NEW YORK, N.Y. - After gaining ground as pets in much of the U.S., ferrets still can't legally be at home in its biggest city.
New York City's Board of Health narrowly decided Tuesday to maintain a long-standing ban on keeping the animals. Ferrets are legal in much of the country, but some board members said the slinky weasel relatives don't belong in dense, largely apartment-dwelling New York.
Crestfallen ferret fans said the city was acting on overinflated, unfair fears of animals that owners praise as playful, inquisitive pets suitable for apartment life: small, quiet, litter-trainable and able to be caged when no one's home.
"Why are we prohibiting an animal that has been domesticated?" asked Ariel Jasper, a New York ferret enthusiast. "New Yorkers are afraid of 2-pound ferrets."
Related to weasels, ferrets are believed to have been domesticated about 2,000 years ago. They have gained popularity as pets in recent decades, spotlighted by such celebrity fans as Paris Hilton. The American Veterinary Medicine Association estimated in 2012 that some 334,000 households nationwide have ferrets, a minute fraction of those with dogs or cats.
Many states have lifted ferret bans over the past 25 years. California and Hawaii still have them, as does Washington, D.C.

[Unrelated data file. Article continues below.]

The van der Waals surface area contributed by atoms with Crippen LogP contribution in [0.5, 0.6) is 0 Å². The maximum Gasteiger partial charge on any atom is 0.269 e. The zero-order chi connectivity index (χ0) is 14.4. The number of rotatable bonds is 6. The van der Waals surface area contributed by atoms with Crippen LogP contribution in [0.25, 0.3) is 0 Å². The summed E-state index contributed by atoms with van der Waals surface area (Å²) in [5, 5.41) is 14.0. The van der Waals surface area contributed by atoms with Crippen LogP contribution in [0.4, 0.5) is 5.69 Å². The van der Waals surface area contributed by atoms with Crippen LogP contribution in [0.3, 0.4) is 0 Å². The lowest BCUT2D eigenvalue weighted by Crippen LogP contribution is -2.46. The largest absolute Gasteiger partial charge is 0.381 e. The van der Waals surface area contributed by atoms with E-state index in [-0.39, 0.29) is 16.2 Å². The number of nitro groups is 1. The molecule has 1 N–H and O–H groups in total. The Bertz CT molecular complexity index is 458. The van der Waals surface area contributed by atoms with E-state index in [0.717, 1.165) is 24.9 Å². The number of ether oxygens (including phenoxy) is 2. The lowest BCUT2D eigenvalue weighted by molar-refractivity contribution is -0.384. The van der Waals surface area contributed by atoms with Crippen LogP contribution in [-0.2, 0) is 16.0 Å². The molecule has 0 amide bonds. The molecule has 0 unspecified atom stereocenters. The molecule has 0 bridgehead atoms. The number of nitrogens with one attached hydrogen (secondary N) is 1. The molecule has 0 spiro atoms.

Ferrets are legal in the rest of New York state, but they've been a furry flashpoint in the city. Former Mayor Rudolph Giuliani once told an ardent ferret aficionado, "This excessive concern with little weasels is a sickness."
The city has long defined ferrets as wild animals and generally prohibited them. The ban became specific in 1999. Yet city pet stores stock ferret food, and Health Department staffers said four ferret bites have been reported in New York City from 2008 to 2014.
"We are responsible pet owners, and we are begging to be able to take our pets to the vet without fear" that the animals will be seen and ultimately confiscated, ferret advocate Veronica Nizama said at a hearing in January. "Or even just go outside and let them feel the sun or the grass between their paws."
The proposal to nix the ferret ban would have required the animals to be vaccinated for rabies, sterilized and restrained when outdoors.
But some health board members noted that ferret bites elsewhere have caused serious injuries to small children. Opponents also suggested the agile creatures could slip through apartment building crevices and conduits and get loose, though Health Department staffers said they hadn't heard of that happening.
"I have to say that, at this point, I'm not at all convinced that it wouldn't be a substantial health risk to allow ferret ownership in New York City," said board member Dr. Lynn Richardson.
But other members suggested it wasn't fair to single out ferrets for potential problems that other, legal animals also can cause. Dr. Joel Forman said he was struck by "the idea of equity."
Tuesday's vote was 3-2 to lift the ban, but the measure needed six votes to pass. There were four abstentions; board members didn't have to give a reason for not voting.
Mayor Bill de Blasio later told reporters the decision was up to the board and he was comfortable with its judgment.
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